by Dr Natalija Riabko – Head of Commodities, Sinowei
According to USDA, China’s corn imports in the 2020/21 marketing year are estimated at 22 million tons, well above the USDA official forecast of 7 million tons. The rise in corn imports is related to depleted stocks and high domestic prices.
China sets an annual tariff quota (TRQ) of 7.2 million tons on corn imports. But the Chinese government is expected to purchase additional millions of tons of corn in the new marketing year amid surging feed demand and limited domestic stocks.
According to France’s second-largest sugar producer, Cristal Union, this year, sugar beet crop could decline by 30% due to disease and drought. Jaundice which is spread by aphids has severely damaged sugar beet crops in France, the largest sugar producer in the European Union. Summer drought exacerbated the situation. Last month, France’s agriculture ministry cut its forecast for sugar beet harvest by 1.7 million tons to 30.5 million tons, down 20% from last year’s level.
At the end of October, China sold 2.699 million tons of wheat from government reserves, following strong sales amid soaring corn prices. China, the world’s largest wheat producer and consumer sold 67.74% of its weekly auctioned wheat as feed producers were actively buying wheat to replace corn, which is becoming more expensive amid limited supply. The average selling price was 2,356 yuan ($ 352.04) per ton.
In October, exports of soft wheat from France outside the European Union in October reached their highest monthly level for the current season, boosted by record exports to China. In October, exports of soft wheat to non-EU countries have reached 703 000 tons. This is a significant increase from September’s export volume, which was close to a record low. In October, China became the largest importer of French soft wheat outside the EU with a volume of 524 000 tons.
According to USDA, US farmers are likely to increase their soybean and wheat plantings with a slight decrease in corn plantings in the coming marketing year.
Soybean plantings are projected to grow to 89.0 million acres from 83.1 million. Soybean futures on the Chicago Stock Exchange are traded at around $ 11 a bushel, up 17% since January 2020, boosted by export demand from China. CBOT corn futures rose by 5% over the year to $ 4 a bushel, while CBOT wheat futures rose by 8% to about $ 6 a bushel. Chinese demand for coarse grains also boosted corn futures, while wheat received support from arid conditions in Russia, Argentina and the US plains. Crop forecasts released last Friday are part of the USDA’s annual 10-year forecast for the agricultural sector.
In October, soybean imports rose by 41% to last year (China’s General Administration of Customs statistics). New data included information on delayed Brazilian supplies and an increase in shipments from the United States. The pace of purchases is expected to slow slightly in the coming months as processors have already booked a lot of Brazilian soybeans earlier, but the supply of US beans could increase.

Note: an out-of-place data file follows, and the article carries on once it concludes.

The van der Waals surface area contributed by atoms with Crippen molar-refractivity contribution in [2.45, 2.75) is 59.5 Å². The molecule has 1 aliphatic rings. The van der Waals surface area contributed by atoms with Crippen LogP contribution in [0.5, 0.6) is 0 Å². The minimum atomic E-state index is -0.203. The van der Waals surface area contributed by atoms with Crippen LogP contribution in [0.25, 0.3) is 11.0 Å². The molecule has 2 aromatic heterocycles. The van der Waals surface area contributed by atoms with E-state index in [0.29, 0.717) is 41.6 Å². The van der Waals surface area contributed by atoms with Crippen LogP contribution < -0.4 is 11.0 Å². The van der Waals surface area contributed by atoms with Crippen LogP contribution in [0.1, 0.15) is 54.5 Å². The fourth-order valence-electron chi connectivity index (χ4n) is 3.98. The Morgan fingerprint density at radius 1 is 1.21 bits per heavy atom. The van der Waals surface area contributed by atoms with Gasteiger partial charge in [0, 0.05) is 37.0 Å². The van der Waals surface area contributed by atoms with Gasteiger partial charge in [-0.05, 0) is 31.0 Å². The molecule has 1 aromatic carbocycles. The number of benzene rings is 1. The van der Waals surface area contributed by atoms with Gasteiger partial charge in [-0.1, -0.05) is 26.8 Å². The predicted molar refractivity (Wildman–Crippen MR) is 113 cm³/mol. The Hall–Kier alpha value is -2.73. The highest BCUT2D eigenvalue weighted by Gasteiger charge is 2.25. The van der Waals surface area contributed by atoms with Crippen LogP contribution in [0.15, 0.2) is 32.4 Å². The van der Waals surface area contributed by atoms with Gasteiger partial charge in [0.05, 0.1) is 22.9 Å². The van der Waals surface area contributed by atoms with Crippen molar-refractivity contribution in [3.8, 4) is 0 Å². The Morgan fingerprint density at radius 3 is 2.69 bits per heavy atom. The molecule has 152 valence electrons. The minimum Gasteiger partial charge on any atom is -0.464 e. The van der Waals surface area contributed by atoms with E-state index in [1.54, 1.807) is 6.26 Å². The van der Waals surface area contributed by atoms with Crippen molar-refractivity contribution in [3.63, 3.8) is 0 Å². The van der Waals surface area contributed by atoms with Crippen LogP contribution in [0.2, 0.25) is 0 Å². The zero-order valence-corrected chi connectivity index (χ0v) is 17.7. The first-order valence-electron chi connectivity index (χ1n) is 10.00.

World prices for soybean meal are 30% higher than last year’s level. Last week, world soybean meal prices have renewed their record values. On average, prices are 30% higher than the same level last year and are at record levels. One of the reasons for the continued growth is strong demand from China.
In September, China imported 9.8 million tons of soybeans, of which 7.25 million tons came from Brazil and 1.17 million tons from the United States. In September, imports exceeded the last year’s indicator by 19%. As a result, Brazil’s soybean stocks are running low, pushing prices up.
Uncertainty is growing due to the lack of rain in South America, which could have an extremely negative impact on the prospects for a new soybean crop.
World meat prices in October
According to the FAO Meat Price Index, in October, all major types of meat fell in price on the world market except for mutton and lamb which rose in price. On average, the index was 90.7 points, which is 0.5 points or almost 0.5% less compared to September, and 10.9 points (10.7%) lower than in October last year.
Pork prices continued to decline as the drop in German market quotations due to the impact of import restrictions imposed by China outweighed the increase in Brazilian pork prices.
Meanwhile, cattle meat prices declined due to weak demand in the United States, coupled with rising exports from South America. And although the volume of supplies from Australia decreased due to the growth in demand for livestock to restore the cattle population in the country, this did not lead to an increase in world prices for beef.
Poultry prices also fell slightly due to a decrease in orders from China and Saudi Arabia. But the prices for sheep meat increased in conditions of stable demand and low export supplies, especially in Australia.
Chinese meat imports
China’s meat imports hit record highs in the first three quarters of the year due to growing demand in the domestic market.
From January to September this year, total meat imports increased by 72% y/y to 7.41 million tons (China’s Ministry of Commerce). Meat imports reached $ 23.1 billion in the first nine months of the year, up 83% year-on-year and an all-time high.
The increase in China’s meat consumption is due to population growth and import stimulation policies that provide impressive business opportunities for global meat producers. As the world’s largest producer, consumer and importer of meat, China has gradually overcome the negative impact of African swine fever and COVID-19.
Sources : USDA, Reuters, FAO, European Commission, CME